Tank experiment showing (the effects of) the Ekman spiral.
One experiments that has been run in GEOF130 forever is the “Ekman spiral” experiment. A tank filled with water is spun up to solid body rotation on a rotating table.
Then the tank is slowed down. The resulting friction between the water body and the tank creates a bottom Ekman spiral.
In the lab, you can observe the Ekman depth by looking into the tank from the side:
I’m showing you here what they see, except that you have a big advantage: The camera was mounted on the rotating table, so instead of watching the tank rotate in front of you (which makes it really difficult to focus on features without getting seasick) you are actually rotating with the tank.
It is very difficult to capture on video or photo, but Pierre and I are doing our best.
Visualizing an Ekman spiral using a deck of cards.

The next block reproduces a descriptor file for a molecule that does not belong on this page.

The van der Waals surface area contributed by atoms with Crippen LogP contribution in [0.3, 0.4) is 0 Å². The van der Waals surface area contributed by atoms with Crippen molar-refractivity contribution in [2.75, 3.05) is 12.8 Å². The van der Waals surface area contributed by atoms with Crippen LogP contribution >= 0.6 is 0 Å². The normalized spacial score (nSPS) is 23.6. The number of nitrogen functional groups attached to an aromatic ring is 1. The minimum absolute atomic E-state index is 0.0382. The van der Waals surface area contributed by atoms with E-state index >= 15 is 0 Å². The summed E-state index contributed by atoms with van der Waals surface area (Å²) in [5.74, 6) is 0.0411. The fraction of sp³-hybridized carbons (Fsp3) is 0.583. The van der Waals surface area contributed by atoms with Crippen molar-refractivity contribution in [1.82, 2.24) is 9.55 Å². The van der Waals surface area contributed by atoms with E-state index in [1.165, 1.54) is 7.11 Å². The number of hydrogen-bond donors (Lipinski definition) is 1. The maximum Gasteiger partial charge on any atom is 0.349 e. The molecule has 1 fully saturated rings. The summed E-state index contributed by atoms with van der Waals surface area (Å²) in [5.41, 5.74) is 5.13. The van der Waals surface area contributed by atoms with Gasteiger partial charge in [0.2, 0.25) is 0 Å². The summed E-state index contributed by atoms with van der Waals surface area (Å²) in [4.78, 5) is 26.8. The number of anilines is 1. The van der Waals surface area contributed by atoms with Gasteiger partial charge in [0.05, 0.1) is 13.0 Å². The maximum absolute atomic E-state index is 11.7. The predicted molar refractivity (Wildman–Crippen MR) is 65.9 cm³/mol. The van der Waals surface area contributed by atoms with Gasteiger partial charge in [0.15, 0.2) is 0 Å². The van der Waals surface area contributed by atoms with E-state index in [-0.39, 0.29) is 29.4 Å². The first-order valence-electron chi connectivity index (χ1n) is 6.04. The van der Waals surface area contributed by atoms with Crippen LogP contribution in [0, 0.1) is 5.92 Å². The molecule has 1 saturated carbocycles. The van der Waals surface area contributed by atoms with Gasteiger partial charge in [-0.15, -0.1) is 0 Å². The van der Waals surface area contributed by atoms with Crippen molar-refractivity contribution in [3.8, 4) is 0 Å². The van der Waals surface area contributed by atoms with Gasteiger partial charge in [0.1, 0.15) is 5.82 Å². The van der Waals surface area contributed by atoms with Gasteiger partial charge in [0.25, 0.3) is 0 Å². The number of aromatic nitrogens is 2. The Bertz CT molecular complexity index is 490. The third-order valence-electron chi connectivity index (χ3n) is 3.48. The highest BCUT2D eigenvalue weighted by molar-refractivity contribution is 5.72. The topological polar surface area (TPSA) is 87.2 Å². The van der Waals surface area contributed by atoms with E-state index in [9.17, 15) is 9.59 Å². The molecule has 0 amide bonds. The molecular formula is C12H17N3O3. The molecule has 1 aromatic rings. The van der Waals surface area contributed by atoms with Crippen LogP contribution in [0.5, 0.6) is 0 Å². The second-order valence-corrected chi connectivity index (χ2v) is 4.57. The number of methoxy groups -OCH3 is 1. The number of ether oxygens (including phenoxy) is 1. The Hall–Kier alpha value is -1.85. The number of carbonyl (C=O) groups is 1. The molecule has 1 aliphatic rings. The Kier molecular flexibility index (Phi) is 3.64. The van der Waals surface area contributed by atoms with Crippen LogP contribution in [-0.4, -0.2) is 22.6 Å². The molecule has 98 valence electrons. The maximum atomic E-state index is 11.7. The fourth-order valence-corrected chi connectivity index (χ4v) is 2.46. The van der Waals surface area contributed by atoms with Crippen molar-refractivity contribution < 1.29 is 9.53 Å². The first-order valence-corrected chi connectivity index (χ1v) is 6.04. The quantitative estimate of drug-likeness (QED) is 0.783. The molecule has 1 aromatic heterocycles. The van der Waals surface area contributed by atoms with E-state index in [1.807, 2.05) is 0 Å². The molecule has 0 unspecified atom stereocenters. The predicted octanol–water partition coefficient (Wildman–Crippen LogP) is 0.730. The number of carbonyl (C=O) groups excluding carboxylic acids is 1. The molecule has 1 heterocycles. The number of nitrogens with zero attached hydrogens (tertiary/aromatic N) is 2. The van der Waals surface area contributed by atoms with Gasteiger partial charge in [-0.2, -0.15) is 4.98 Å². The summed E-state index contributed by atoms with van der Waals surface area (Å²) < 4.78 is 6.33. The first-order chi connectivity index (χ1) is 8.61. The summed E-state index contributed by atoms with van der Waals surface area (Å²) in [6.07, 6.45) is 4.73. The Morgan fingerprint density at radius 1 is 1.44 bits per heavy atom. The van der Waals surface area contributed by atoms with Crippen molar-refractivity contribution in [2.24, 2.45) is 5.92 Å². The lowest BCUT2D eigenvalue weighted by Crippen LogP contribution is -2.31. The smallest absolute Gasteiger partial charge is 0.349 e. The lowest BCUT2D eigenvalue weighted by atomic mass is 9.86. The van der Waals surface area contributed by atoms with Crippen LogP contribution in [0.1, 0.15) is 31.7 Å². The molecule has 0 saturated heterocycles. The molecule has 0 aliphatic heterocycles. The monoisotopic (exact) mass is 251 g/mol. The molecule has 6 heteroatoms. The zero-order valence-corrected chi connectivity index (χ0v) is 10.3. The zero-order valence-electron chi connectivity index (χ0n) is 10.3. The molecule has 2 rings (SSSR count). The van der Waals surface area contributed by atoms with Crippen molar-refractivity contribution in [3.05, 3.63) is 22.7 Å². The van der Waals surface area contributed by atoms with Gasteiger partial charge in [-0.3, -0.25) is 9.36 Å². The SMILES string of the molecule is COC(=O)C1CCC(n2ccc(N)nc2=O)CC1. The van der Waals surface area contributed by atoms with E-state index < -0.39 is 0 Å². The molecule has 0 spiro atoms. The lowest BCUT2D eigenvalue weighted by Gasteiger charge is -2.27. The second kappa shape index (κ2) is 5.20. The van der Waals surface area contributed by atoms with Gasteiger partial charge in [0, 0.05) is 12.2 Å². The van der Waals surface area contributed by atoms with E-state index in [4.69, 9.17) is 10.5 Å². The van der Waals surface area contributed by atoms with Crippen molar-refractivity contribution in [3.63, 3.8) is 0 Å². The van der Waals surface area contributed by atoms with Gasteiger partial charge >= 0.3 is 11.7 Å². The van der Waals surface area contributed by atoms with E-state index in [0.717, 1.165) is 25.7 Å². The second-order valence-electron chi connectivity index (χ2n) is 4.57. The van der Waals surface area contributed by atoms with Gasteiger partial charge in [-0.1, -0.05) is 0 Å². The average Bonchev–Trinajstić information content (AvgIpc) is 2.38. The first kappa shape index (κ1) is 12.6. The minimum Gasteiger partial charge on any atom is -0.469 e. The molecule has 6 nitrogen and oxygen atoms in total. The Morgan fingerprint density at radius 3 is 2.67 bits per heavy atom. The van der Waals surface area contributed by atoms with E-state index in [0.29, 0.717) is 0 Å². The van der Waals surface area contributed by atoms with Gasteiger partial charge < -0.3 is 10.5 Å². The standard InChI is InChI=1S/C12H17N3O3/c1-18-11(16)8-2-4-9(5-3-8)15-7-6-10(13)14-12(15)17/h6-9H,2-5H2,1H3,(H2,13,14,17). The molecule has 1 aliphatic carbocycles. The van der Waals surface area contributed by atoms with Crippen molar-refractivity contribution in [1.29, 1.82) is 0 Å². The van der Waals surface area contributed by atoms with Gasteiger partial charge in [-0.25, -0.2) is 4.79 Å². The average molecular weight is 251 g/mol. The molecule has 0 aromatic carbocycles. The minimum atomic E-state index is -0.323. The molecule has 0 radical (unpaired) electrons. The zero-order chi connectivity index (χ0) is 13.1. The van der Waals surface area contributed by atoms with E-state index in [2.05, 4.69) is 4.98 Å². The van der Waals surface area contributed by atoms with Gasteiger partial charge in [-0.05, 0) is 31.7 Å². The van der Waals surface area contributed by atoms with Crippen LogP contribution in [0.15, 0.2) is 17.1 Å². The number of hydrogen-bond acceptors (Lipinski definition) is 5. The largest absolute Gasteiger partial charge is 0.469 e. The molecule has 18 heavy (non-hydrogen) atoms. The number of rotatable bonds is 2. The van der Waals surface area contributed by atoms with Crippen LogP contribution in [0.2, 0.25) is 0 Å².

To state this right upfront: this post will not explain why the surface layer is moving at a 45 degree angle to the wind direction, and if anyone has a great idea for a simple demo for that please let me know! It will also not explain why the layers are turning further and further the deeper down you go. But what I am trying to do today is give an intuitive understanding for why all the theoretical layers in the water column turn in response to the surface layer and hence why an Ekman spiral develops if we accept that the surface layer is turning relative to the wind direction.
You will need a deck of cards. Bonus points if they are “salmon fly” cards like mine (seriously – who could walk past a deck of cards with salmon flies on them? Plus I needed a deck of cards because I was already in Iceland when I realized I wanted to show this demo).
All you do now is put the stack in front of you. Put your hand on the top card, twist gently while applying a little bit of pressure. Voila – your Ekman spiral develops! It is turning the wrong way round, but the main point is that the twist is being transferred downwards from layer to layer and not only the top layer twisting while the other layers stay motionless.